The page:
I would want to say that you are now part of the Coptic Orthodox Church in the British Isles, which means that you have some different responsibilities to when you were part of the Coptic Orthodox Church in Egypt. The Bible does not know anything about 'flavours' of Church in the same place. It only knows the One, Holy, Catholic and Apostolic Church of the whole world, and the Church in a particular place.  So I believe that you are now part of the same local community as the British Orthodox Church, the Armenian Church here in the UK, the Syrian Church here in the UK, the Ethiopian Church here in the UK, the Eritrean Church here in the UK and the Indian Church here in the UK. We are all part of a community of Orthodox people in THIS place. That doesn't mean the eradication of our particular cultures, but it does mean that we have a responsibility HERE and TOGETHER which transcends our own cultures.

    I would want to say that first of all we are Orthodox then we are British and Coptic. There will be no such thing as the Coptic Orthodox Church or the British Orthodox Church or the Syrian Orthodox Church etc etc in the world to come. Indeed there is no reference to the Coptic Orthodox Church in any of the Fathers of the Church because it did not exist. It was the Orthodox Church of Alexandria, which is a place and not a culture. This is why there were early Popes of Alexandria who were Syrians and not Egyptians, and why most of the early Fathers did not speak Coptic. This is why there were Armenian and Syrian communities in Egypt until quite late.

    The Fathers didn't speak English either of course!

    Languages are only a transitory expression of a culture, and even now I could find lots of threads insisting that the Coptic spoken today is not being spoken properly at all. That does not mean that they do not have value, but they are essentially only a means of transmitting culture and when they cease to do that they fall out of use or change.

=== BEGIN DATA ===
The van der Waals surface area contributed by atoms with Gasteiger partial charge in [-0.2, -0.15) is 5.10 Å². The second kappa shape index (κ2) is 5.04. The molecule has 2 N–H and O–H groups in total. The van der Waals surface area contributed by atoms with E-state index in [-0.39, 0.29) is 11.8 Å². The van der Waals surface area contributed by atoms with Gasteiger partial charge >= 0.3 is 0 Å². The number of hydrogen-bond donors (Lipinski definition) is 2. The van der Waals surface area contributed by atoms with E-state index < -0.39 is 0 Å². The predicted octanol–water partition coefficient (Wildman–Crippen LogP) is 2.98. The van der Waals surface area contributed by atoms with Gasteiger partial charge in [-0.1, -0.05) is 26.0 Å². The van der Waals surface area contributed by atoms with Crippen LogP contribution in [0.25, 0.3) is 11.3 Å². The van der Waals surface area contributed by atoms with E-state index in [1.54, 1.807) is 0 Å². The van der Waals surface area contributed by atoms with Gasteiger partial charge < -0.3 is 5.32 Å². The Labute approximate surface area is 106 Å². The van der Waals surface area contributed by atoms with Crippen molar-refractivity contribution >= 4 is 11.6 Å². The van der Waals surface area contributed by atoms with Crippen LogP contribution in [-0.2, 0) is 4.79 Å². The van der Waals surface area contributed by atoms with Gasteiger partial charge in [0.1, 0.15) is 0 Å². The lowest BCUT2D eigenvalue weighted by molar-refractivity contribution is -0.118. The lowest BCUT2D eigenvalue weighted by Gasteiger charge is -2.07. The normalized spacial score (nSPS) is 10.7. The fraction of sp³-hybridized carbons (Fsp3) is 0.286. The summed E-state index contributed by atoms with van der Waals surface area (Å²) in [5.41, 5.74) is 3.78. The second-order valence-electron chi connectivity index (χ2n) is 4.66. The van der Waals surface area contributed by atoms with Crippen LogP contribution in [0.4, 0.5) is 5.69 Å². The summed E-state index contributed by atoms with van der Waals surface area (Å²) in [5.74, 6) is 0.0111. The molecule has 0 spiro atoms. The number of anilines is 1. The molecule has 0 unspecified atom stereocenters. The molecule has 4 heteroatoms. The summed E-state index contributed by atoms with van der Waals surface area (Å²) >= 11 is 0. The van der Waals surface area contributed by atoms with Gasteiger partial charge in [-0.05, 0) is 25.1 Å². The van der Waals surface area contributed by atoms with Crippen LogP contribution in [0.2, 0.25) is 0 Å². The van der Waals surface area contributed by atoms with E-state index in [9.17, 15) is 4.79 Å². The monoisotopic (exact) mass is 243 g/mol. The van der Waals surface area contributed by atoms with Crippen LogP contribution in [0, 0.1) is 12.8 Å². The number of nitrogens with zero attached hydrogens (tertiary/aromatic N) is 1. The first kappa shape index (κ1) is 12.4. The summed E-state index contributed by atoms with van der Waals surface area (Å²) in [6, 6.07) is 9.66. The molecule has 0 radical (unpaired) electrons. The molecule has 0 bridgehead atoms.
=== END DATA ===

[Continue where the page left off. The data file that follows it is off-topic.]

I really do not have anything to say against the use of Coptic hymns in congregations which are from Egypt, but if God gave the hymn writers the grace to write the hymns and compose the tunes why should he not give the same grace so that the hymns might be translated into English?

    I understand entirely that you do find all of the Coptic hymns beautiful. That is entirely natural and reasonable. But that is not my experience. And I want to be Orthodox. So what is to happen? Surely history shows us that just as the many Greek hymns which used to be sung in the Coptic Church have been translated into Coptic, (and the early Egyptian liturgy was certainly in Greek) so those same hymns can be translated into any language. This does not mean that you have to stop singing them in Coptic, but you must not assume that your own culturally conditioned response is the same as that of most English people. There may well be some English people who are attracted to a great extent by the otherness of Coptic culture, but this is not how mass evangelism takes place. Many of those Westerners are in any case the wives or husbands of Copts. We need to feel the burden of the multitudes who do not know Christ or the Orthodox Church.

    I was walking down the main street in the town where my Church is placed. I saw a great many very poor people, many ignorant and dirty people, even young women walking down the street in tears bearing some hidden burden that was too much for them. These people need to hear and understand the words of the hymns, it is not enough to be moved by music, and most would not find the Coptic music immediately engaging, it is too different for most British people's ears.

    These people need the substance of the Coptic Orthodox Faith but in their own language and culture.

    Let me say again Ophadece, I have no problem with a congregation of mostly Egyptians using lots of Coptic hymns, especially if folk understand what they are singing. But while there are 3,000 or so Copts in the UK there are 60,000,000 British people, many of whom still want to call themselves Christian but know so little of Christ and nothing at all of Orthodoxy.